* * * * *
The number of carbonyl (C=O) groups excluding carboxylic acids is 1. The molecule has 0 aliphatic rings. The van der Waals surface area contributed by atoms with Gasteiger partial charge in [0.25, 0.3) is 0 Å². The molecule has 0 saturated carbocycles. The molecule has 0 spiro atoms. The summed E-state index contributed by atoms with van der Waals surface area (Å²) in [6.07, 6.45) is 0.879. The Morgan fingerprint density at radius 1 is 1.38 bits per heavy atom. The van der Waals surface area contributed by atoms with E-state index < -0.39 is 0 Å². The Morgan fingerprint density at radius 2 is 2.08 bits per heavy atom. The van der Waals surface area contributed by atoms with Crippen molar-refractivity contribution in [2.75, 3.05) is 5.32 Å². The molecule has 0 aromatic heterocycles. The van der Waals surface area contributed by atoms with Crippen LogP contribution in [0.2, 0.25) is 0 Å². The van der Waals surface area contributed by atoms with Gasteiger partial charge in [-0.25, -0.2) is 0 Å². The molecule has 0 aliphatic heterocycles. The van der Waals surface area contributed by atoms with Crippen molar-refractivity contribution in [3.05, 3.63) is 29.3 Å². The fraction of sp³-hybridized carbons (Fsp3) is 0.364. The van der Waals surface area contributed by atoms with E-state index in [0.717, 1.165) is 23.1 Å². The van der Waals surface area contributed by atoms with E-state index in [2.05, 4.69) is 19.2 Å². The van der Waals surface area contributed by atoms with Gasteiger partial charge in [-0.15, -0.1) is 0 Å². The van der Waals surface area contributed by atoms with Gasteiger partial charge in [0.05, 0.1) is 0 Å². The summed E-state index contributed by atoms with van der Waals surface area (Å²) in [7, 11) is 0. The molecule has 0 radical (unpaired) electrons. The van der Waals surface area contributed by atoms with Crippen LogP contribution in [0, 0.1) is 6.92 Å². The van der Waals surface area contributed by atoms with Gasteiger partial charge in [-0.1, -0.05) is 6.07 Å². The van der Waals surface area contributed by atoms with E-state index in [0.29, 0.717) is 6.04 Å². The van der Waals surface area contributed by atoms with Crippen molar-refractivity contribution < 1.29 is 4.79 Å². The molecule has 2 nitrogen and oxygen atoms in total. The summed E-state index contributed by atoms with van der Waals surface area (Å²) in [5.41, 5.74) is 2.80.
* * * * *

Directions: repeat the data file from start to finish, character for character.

The number of carbonyl (C=O) groups excluding carboxylic acids is 1. The molecule has 0 aliphatic rings. The van der Waals surface area contributed by atoms with Gasteiger partial charge in [0.25, 0.3) is 0 Å². The molecule has 0 saturated carbocycles. The molecule has 0 spiro atoms. The summed E-state index contributed by atoms with van der Waals surface area (Å²) in [6.07, 6.45) is 0.879. The Morgan fingerprint density at radius 1 is 1.38 bits per heavy atom. The van der Waals surface area contributed by atoms with E-state index < -0.39 is 0 Å². The Morgan fingerprint density at radius 2 is 2.08 bits per heavy atom. The van der Waals surface area contributed by atoms with Crippen molar-refractivity contribution in [2.75, 3.05) is 5.32 Å². The molecule has 0 aromatic heterocycles. The van der Waals surface area contributed by atoms with Crippen LogP contribution in [0.2, 0.25) is 0 Å². The van der Waals surface area contributed by atoms with Gasteiger partial charge in [-0.25, -0.2) is 0 Å². The molecule has 0 aliphatic heterocycles. The van der Waals surface area contributed by atoms with Crippen molar-refractivity contribution in [3.05, 3.63) is 29.3 Å². The fraction of sp³-hybridized carbons (Fsp3) is 0.364. The van der Waals surface area contributed by atoms with E-state index in [0.717, 1.165) is 23.1 Å². The van der Waals surface area contributed by atoms with E-state index in [2.05, 4.69) is 19.2 Å². The van der Waals surface area contributed by atoms with Gasteiger partial charge in [-0.15, -0.1) is 0 Å². The van der Waals surface area contributed by atoms with Gasteiger partial charge in [0.05, 0.1) is 0 Å². The summed E-state index contributed by atoms with van der Waals surface area (Å²) in [7, 11) is 0. The molecule has 0 radical (unpaired) electrons. The van der Waals surface area contributed by atoms with Crippen LogP contribution in [0, 0.1) is 6.92 Å². The van der Waals surface area contributed by atoms with Gasteiger partial charge in [-0.1, -0.05) is 6.07 Å². The van der Waals surface area contributed by atoms with E-state index in [0.29, 0.717) is 6.04 Å². The van der Waals surface area contributed by atoms with Crippen molar-refractivity contribution < 1.29 is 4.79 Å². The molecule has 2 nitrogen and oxygen atoms in total. The summed E-state index contributed by atoms with van der Waals surface area (Å²) in [5.41, 5.74) is 2.80.